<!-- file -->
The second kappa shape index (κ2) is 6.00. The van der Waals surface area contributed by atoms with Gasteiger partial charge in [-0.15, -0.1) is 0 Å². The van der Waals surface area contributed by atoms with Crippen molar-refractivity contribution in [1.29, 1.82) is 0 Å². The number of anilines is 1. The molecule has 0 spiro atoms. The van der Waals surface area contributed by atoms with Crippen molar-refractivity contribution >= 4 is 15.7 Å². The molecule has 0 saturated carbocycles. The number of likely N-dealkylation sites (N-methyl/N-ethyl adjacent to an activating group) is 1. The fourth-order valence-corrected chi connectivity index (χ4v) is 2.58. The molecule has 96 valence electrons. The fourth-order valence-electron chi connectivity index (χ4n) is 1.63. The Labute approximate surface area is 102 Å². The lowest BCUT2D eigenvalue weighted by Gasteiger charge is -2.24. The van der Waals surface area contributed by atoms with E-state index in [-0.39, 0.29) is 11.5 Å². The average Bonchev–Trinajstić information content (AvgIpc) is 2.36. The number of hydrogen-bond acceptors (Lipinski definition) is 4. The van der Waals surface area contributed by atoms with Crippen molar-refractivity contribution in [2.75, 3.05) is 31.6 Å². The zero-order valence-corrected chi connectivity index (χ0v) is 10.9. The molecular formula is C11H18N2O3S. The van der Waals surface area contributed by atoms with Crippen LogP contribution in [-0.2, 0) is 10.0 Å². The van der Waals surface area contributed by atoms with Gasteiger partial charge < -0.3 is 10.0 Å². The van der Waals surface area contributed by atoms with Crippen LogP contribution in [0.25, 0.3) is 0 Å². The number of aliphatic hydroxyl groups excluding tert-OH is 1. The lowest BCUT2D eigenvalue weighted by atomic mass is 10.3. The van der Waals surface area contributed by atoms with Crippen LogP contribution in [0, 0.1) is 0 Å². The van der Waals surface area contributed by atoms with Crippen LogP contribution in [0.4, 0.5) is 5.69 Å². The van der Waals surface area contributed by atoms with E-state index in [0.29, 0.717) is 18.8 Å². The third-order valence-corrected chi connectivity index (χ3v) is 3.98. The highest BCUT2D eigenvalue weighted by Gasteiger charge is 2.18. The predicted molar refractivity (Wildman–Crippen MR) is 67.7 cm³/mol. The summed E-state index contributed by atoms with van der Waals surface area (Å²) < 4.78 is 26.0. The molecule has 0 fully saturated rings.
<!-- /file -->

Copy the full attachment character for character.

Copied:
The second kappa shape index (κ2) is 6.00. The van der Waals surface area contributed by atoms with Gasteiger partial charge in [-0.15, -0.1) is 0 Å². The van der Waals surface area contributed by atoms with Crippen molar-refractivity contribution in [1.29, 1.82) is 0 Å². The number of anilines is 1. The molecule has 0 spiro atoms. The van der Waals surface area contributed by atoms with Crippen molar-refractivity contribution >= 4 is 15.7 Å². The molecule has 0 saturated carbocycles. The number of likely N-dealkylation sites (N-methyl/N-ethyl adjacent to an activating group) is 1. The fourth-order valence-corrected chi connectivity index (χ4v) is 2.58. The molecule has 96 valence electrons. The fourth-order valence-electron chi connectivity index (χ4n) is 1.63. The Labute approximate surface area is 102 Å². The lowest BCUT2D eigenvalue weighted by Gasteiger charge is -2.24. The van der Waals surface area contributed by atoms with E-state index in [-0.39, 0.29) is 11.5 Å². The average Bonchev–Trinajstić information content (AvgIpc) is 2.36. The number of hydrogen-bond acceptors (Lipinski definition) is 4. The van der Waals surface area contributed by atoms with Crippen molar-refractivity contribution in [2.75, 3.05) is 31.6 Å². The zero-order valence-corrected chi connectivity index (χ0v) is 10.9. The molecular formula is C11H18N2O3S. The van der Waals surface area contributed by atoms with Crippen LogP contribution in [-0.2, 0) is 10.0 Å². The van der Waals surface area contributed by atoms with Gasteiger partial charge < -0.3 is 10.0 Å². The van der Waals surface area contributed by atoms with Crippen LogP contribution in [0.25, 0.3) is 0 Å². The number of aliphatic hydroxyl groups excluding tert-OH is 1. The lowest BCUT2D eigenvalue weighted by atomic mass is 10.3. The van der Waals surface area contributed by atoms with Crippen LogP contribution in [0, 0.1) is 0 Å². The van der Waals surface area contributed by atoms with Crippen LogP contribution in [0.4, 0.5) is 5.69 Å². The van der Waals surface area contributed by atoms with E-state index in [0.29, 0.717) is 18.8 Å². The third-order valence-corrected chi connectivity index (χ3v) is 3.98. The highest BCUT2D eigenvalue weighted by Gasteiger charge is 2.18. The predicted molar refractivity (Wildman–Crippen MR) is 67.7 cm³/mol. The summed E-state index contributed by atoms with van der Waals surface area (Å²) < 4.78 is 26.0. The molecule has 0 fully saturated rings.